# Browsing by Subject "Low-rank approximation"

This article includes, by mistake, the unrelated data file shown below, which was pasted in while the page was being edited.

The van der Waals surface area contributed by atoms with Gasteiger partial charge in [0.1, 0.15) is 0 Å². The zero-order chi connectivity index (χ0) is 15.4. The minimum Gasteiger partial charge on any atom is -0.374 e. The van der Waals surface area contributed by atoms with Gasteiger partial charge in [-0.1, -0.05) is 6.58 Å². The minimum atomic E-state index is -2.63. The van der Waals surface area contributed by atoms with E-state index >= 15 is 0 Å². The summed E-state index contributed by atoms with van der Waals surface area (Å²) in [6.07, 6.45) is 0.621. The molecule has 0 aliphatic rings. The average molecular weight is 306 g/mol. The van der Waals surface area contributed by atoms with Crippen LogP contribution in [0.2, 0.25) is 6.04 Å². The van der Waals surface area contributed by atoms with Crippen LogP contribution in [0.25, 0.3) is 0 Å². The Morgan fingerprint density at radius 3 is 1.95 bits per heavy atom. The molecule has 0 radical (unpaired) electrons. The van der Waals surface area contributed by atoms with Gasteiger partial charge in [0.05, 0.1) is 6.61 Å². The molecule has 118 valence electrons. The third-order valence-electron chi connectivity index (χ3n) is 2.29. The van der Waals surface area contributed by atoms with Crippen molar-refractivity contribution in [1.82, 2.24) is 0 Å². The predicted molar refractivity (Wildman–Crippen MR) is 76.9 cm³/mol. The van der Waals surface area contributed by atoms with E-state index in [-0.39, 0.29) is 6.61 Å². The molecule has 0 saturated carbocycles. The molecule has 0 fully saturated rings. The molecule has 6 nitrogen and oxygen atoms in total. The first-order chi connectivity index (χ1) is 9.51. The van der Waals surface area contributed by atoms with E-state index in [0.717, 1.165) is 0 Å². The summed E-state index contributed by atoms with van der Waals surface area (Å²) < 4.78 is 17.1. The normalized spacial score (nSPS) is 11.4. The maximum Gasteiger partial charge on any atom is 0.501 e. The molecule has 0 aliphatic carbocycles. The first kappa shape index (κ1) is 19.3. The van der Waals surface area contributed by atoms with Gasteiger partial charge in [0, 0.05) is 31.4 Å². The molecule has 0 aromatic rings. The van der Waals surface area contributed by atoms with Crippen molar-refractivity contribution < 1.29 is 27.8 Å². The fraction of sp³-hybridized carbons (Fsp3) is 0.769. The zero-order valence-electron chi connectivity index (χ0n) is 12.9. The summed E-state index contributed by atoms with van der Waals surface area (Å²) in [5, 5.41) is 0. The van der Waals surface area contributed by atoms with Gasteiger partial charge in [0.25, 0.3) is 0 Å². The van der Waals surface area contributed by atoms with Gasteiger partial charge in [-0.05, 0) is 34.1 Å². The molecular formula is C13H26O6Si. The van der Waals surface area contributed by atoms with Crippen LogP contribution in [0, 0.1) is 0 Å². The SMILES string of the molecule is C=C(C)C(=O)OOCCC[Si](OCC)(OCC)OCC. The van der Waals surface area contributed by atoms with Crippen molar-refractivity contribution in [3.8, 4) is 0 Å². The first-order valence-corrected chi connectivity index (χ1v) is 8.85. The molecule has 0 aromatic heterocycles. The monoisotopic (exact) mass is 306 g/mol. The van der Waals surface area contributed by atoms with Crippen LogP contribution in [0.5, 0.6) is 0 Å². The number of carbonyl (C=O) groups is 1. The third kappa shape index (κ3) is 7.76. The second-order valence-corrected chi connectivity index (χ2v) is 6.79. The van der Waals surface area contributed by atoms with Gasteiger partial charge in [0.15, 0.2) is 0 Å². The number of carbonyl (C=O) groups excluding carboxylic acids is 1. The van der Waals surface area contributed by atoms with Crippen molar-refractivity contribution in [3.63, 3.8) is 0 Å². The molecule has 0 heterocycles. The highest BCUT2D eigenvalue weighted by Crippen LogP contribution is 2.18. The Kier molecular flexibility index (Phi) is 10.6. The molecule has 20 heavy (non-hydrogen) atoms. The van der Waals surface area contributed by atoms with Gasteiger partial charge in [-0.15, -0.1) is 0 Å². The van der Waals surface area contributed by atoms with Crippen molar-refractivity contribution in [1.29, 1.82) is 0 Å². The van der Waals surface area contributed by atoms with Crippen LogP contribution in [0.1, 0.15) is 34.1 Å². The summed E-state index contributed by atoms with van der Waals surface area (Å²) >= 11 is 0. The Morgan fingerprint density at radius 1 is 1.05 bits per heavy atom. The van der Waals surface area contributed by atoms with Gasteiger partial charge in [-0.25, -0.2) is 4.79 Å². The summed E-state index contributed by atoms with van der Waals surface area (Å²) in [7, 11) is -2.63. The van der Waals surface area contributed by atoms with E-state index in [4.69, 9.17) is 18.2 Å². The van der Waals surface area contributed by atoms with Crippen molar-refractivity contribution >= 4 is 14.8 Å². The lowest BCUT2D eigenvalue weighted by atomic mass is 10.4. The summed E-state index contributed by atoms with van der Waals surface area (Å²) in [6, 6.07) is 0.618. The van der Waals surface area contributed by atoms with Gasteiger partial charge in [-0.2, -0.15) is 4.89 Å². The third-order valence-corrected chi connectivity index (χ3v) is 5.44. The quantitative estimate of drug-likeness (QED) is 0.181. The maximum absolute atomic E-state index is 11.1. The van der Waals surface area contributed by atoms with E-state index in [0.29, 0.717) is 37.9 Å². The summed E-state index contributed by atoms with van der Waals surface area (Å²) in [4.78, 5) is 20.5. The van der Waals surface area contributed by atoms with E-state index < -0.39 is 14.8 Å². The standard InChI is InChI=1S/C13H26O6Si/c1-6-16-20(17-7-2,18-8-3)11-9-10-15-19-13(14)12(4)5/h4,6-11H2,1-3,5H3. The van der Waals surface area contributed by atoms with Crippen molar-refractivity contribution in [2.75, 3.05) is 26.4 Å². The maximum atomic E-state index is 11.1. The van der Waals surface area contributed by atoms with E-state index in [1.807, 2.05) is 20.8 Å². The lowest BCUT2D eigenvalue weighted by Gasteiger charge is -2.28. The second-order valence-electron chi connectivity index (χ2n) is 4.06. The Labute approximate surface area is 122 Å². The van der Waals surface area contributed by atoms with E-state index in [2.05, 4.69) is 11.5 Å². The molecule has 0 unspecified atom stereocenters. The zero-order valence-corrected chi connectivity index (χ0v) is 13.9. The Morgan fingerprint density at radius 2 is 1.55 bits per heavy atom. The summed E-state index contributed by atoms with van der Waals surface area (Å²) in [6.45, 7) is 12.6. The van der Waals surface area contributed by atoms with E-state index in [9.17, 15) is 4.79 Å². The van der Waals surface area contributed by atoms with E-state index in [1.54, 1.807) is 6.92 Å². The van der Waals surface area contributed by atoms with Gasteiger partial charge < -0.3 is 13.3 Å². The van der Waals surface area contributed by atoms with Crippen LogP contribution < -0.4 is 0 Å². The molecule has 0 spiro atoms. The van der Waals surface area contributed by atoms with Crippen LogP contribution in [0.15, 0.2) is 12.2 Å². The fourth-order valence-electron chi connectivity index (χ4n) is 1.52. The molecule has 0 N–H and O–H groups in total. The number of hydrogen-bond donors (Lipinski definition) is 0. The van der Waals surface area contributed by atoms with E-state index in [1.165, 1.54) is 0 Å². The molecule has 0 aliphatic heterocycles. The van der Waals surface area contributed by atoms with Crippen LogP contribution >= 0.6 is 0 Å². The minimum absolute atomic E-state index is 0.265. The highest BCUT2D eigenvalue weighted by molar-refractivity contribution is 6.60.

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Item A computational framework for the solution of infinite-dimensional Bayesian statistical inverse problems with application to global seismic inversion(2015-08) Martin, James Robert, Ph. D.; Ghattas, Omar N.; Biros, George; Demkowicz, Leszek; Fomel, Sergey; Marzouk, Youssef; Moser, RobertShow more Quantifying uncertainties in large-scale forward and inverse PDE simulations has emerged as a central challenge facing the field of computational science and engineering. The promise of modeling and simulation for prediction, design, and control cannot be fully realized unless uncertainties in models are rigorously quantified, since this uncertainty can potentially overwhelm the computed result. While statistical inverse problems can be solved today for smaller models with a handful of uncertain parameters, this task is computationally intractable using contemporary algorithms for complex systems characterized by large-scale simulations and high-dimensional parameter spaces. In this dissertation, I address issues regarding the theoretical formulation, numerical approximation, and algorithms for solution of infinite-dimensional Bayesian statistical inverse problems, and apply the entire framework to a problem in global seismic wave propagation. Classical (deterministic) approaches to solving inverse problems attempt to recover the “best-fit” parameters that match given observation data, as measured in a particular metric. In the statistical inverse problem, we go one step further to return not only a point estimate of the best medium properties, but also a complete statistical description of the uncertain parameters. The result is a posterior probability distribution that describes our state of knowledge after learning from the available data, and provides a complete description of parameter uncertainty. In this dissertation, a computational framework for such problems is described that wraps around the existing forward solvers, as long as they are appropriately equipped, for a given physical problem. Then a collection of tools, insights and numerical methods may be applied to solve the problem, and interrogate the resulting posterior distribution, which describes our final state of knowledge. We demonstrate the framework with numerical examples, including inference of a heterogeneous compressional wavespeed field for a problem in global seismic wave propagation with 10⁶ parameters.Show more Item Seismic modeling and imaging in complex media using low-rank approximation(2016-12) Sun, Junzhe; Fomel, Sergey B.; Biros, George; Ghattas, Omar; Sen, Mrinal K.; Zhang, YuShow more Seismic imaging in geologically complex areas, such as sub-salt or attenuating areas, has been one of the greatest challenges in hydrocarbon exploration. Increasing the fidelity and resolution of subsurface images will lead to a better understanding of geological and geomechanical properties in these areas of interest. Wavefield time extrapolation is the kernel of wave-equation-based seismic imaging algorithms, known as reverse-time migration. In exploration seismology, traditional ways for solving wave equations mainly include finite-difference and pseudo-spectral methods, which in turn involve finite-difference approximation of spatial or temporal derivatives. These approximations may lead to dispersion artifacts as well as numerical instability, therefore imposing a strict limit on the sampling intervals in space or time. This dissertation aims at developing a general framework for wave extrapolation based on fast application of Fourier integral operators (FIOs) derived from the analytical solutions to wave equations. The proposed methods are theoretically immune to dispersion artifacts and numerical instability, and are therefore desirable for applications to seismic imaging. First, I derive a one-step acoustic wave extrapolation operator based on the analytical solution to the acoustic wave equation. The proposed operator can incorporate anisotropic phase velocity, angle-dependent absorbing boundary conditions and further improvements in phase accuracy. I also investigate the numerical stability of the method using both theoretical derivations and numerical tests. Second, to model wave propagation in attenuating media, I use a visco-acoustic dispersion relation based on a constant-Q wave equation with decoupled fractional Laplacians, which allows for separable control of amplitude loss and velocity dispersion. The proposed formulation enables accurate reverse-time migration with attenuation compensation. Third, to further improve numerical stability of Q-compensation, I introduce stable Q-compensation operators based on amplitude spectrum scaling and smooth division. Next, for applications to least-squares RTM (LSRTM) and full-waveform inversion, I derive the adjoint operator of the low-rank one-step wave extrapolation method using the theory of non-stationary filtering. To improve the convergence rate of LSRTM in attenuating media, I propose Q-compensated LSRTM by replacing the adjoint operator in LSRTM with Q-compensated RTM. Finally, I extend the low-rank one-step wave extrapolation method to general elastic anisotropic media. Using the idea of eigenvalue decomposition and matrix exponential, I study the relationship between wave propagation and wave-mode decomposition. To handle the case of strong heterogeneity, I incorporate gradients of stiffnesses in wave extrapolation. Numerous synthetic examples in both 2D and 3D are used to test the practical application and accuracy of the proposed approaches.Show more Item Unsupervised learning for large-scale data(2019-09-20) Wu, Shanshan, Ph. D.; Sanghavi, Sujay Rajendra, 1979-; Dimakis, Alexandros G.; Caramanis, Constantine; Klivans, Adam R; Ward, Rachel AShow more Unsupervised learning involves inferring the inherent structures or patterns from unlabeled data. Since there is no label information, the fundamental challenge of unsupervised learning is that the objective function is not explicitly defined. The ubiquity of large-scale datasets adds another layer of complexity to the overall learning problem. When the data size or dimension is large, even algorithms with quadratic runtime may be prohibitive. This thesis presents four large-scale unsupervised learning problems. We start with two density estimation problems: given samples from a one-layer ReLU generative model or a discrete pairwise graphical model, the goal is to recover the parameters of the generative model. We then move to representation learning of high-dimensional sparse data coming from one-hot encoded categorical features. We assume that there are additional but a-priori unknown structures in their support. The goal is to learn a lossless low-dimensional embedding for the given data. Our last problem is to compute low-rank approximations of a matrix product given the individual matrices. We are interested in the setting where the matrices are too large and can only be stored in the disk. For every problem presented in this thesis, we (i) design novel and efficient algorithms to capture the inherent structure from data in an unsupervised manner; (ii) establish theoretical guarantees and compare the empirical performance with the state-of-the-art methods; and (iii) provide source code to support our experimental findingsShow more